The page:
3. Class transitions: How the school deals with non-teaching time is a big tell. 
    1. Ask about how students transition between classes. Ideally you would be able to observe students going to P.E./Art/Lunch/Recess.
    2. These transitions should not be chaotic, even for lunch/recess. If chaos is allowed, then that tells you something. Students who are in a class will lose learning time if the hallway outside their door is loud. This time adds up because there are many transitions each day.
  4. Discipline: You will learn bits and pieces about how the school deals with behavioral issues by asking about rules, procedures, and transitions but it is helpful to be direct.
    1. Hopefully the discipline policy of your child’s school will embody the “warm strict” approach.
      1. Here is a succinct Twitter thread on the warm/strict approach.
    2. Questions to ask about discipline would be..
      1. How does the discipline process work? When/How will parents be involved?
        1. What qualifies for an in-school/out of school suspension?
        2. Various forms of detentions
      2. How does the school deal with both the perpetrator and the victim of bullying?
  5. One way you can effectively get an inside peek at the schools practiced values as opposed to their stated values is to ask about the professional development (PD) they offer teachers.
    1. Ask how much money the school offers teachers for PD each year.
    2. Ask to see their professional development library. 
Good Books Bad Books
Powerful Teaching: by Pooja Argwal and Patrice Bain These books are all about having a powerful presence in the classroom and are essentially based on a cult of personality around the teacher (An unsustainable approach). Or the books are fluffy on content.
Understanding How We Learn: by Yana Weinstein, Megan Sumeracki, and Oliver Cavigioli Teach Like A Pirate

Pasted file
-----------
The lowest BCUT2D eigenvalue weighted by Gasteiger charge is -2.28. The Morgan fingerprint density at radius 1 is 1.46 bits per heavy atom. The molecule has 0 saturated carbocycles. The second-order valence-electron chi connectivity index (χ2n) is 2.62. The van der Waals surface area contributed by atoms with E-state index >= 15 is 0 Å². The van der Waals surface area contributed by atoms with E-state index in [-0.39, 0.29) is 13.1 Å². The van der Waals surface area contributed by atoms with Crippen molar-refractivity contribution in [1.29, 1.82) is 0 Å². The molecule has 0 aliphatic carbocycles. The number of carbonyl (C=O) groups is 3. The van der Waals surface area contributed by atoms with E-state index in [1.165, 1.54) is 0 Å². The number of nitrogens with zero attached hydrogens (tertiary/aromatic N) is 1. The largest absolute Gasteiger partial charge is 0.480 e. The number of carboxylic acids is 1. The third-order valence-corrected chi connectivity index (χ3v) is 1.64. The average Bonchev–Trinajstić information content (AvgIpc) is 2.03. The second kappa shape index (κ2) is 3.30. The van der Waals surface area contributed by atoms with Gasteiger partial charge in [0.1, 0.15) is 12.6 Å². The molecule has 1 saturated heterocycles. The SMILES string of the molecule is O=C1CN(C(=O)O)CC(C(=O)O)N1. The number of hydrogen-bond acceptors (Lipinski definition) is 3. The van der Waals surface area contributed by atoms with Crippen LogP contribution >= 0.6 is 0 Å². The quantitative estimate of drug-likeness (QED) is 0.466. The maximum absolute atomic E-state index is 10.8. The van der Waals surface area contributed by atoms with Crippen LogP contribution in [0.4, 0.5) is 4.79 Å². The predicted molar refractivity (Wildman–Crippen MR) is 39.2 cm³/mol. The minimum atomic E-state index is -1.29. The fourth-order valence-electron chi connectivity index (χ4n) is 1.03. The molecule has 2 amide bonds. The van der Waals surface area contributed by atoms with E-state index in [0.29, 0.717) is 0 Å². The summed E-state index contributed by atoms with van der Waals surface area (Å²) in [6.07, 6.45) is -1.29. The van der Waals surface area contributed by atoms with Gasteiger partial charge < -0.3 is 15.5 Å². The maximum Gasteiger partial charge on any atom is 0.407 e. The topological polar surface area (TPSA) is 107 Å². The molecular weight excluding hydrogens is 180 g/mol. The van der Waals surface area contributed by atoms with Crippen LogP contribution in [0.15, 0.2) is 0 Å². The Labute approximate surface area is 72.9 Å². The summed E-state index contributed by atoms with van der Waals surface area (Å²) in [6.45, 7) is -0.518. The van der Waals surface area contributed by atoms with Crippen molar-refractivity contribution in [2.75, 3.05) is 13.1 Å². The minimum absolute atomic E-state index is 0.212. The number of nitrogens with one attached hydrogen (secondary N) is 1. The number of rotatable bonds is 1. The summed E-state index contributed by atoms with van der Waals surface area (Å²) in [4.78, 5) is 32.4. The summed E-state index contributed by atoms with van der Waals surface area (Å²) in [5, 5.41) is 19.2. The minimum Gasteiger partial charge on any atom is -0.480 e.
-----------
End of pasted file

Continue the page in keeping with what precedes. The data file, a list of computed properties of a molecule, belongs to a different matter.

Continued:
Why Knowledge Matters by Ed Hirsch Jr. Teach Like Your Hair is On Fire
Bringing Words To Life by Isabel Beck Chicken Noodle Soup For The Teacher’s Soul
Making Kids Cleverer by David Didau Anything that reads like a list. Ex: 13 Quick Ways To Be A Better Teacher!
The Reading Mind by Daniel Willingham
The Learning Rainforest by Tom Sherrington
Language At The Speed of Sight by Mark Seidenberg
The Curriculum by Mary Myatt
  1. The “Good Books” column are books that I can vouch for. I have certainly not provided anywhere close to an exhaustive list, but this list is relatively wide ranging, if focused on the teaching and learning aspects of education. 
  2. I would say that it would be great if the library included various books on how the cultural/economic backgrounds of students influences their education. Unfortunately I am not as well read on this topic so I have no suggestions because my teaching context is not particularly diverse (it is limited to upper-middle/upper class Taiwanese students).

B. Academic Approach/Standards/Expectations

Your child’s school will tell you that they have high academic standards. And of course they will. Your job is to figure out what this means. The place to start would be to ask about the academic standards.

  1. Academic Approach: The school will likely have what can either be categorized as a progressive approach (typically valuing experiences and social learning) or a traditional approach (typically valuing content knowledge). And, in all likelihood the school will self-identify as educationally progressive. This will involve being student-centered, project based learning, and inquiry learning. All of these things sound good, but they are actually harmful approaches, especially for struggling students.